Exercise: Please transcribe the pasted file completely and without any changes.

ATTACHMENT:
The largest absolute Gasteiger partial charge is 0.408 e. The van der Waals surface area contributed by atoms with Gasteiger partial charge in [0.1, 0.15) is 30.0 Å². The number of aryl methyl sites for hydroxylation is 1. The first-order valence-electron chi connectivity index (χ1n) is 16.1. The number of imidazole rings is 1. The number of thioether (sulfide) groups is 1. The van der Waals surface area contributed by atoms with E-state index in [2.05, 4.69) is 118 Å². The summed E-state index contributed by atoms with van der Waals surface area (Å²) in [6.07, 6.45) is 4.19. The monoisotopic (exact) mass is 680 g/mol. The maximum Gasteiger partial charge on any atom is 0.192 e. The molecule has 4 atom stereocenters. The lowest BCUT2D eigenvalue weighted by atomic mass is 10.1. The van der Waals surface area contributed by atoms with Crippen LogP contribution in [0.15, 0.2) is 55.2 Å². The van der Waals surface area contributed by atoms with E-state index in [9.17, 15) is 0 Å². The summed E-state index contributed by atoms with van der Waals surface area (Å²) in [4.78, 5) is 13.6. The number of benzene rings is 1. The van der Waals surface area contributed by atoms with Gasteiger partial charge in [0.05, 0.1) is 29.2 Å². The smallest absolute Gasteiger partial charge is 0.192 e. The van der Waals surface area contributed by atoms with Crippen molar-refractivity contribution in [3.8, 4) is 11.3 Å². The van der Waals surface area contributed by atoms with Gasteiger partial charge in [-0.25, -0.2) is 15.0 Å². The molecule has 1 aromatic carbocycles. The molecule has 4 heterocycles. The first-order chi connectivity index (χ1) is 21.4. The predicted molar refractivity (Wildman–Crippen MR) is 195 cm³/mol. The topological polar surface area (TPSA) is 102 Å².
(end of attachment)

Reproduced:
The largest absolute Gasteiger partial charge is 0.408 e. The van der Waals surface area contributed by atoms with Gasteiger partial charge in [0.1, 0.15) is 30.0 Å². The number of aryl methyl sites for hydroxylation is 1. The first-order valence-electron chi connectivity index (χ1n) is 16.1. The number of imidazole rings is 1. The number of thioether (sulfide) groups is 1. The van der Waals surface area contributed by atoms with E-state index in [2.05, 4.69) is 118 Å². The summed E-state index contributed by atoms with van der Waals surface area (Å²) in [6.07, 6.45) is 4.19. The monoisotopic (exact) mass is 680 g/mol. The maximum Gasteiger partial charge on any atom is 0.192 e. The molecule has 4 atom stereocenters. The lowest BCUT2D eigenvalue weighted by atomic mass is 10.1. The van der Waals surface area contributed by atoms with Crippen LogP contribution in [0.15, 0.2) is 55.2 Å². The van der Waals surface area contributed by atoms with E-state index in [9.17, 15) is 0 Å². The summed E-state index contributed by atoms with van der Waals surface area (Å²) in [4.78, 5) is 13.6. The number of benzene rings is 1. The van der Waals surface area contributed by atoms with Gasteiger partial charge in [0.05, 0.1) is 29.2 Å². The smallest absolute Gasteiger partial charge is 0.192 e. The van der Waals surface area contributed by atoms with Crippen molar-refractivity contribution in [3.8, 4) is 11.3 Å². The van der Waals surface area contributed by atoms with Gasteiger partial charge in [-0.25, -0.2) is 15.0 Å². The molecule has 1 aromatic carbocycles. The molecule has 4 heterocycles. The first-order chi connectivity index (χ1) is 21.4. The predicted molar refractivity (Wildman–Crippen MR) is 195 cm³/mol. The topological polar surface area (TPSA) is 102 Å².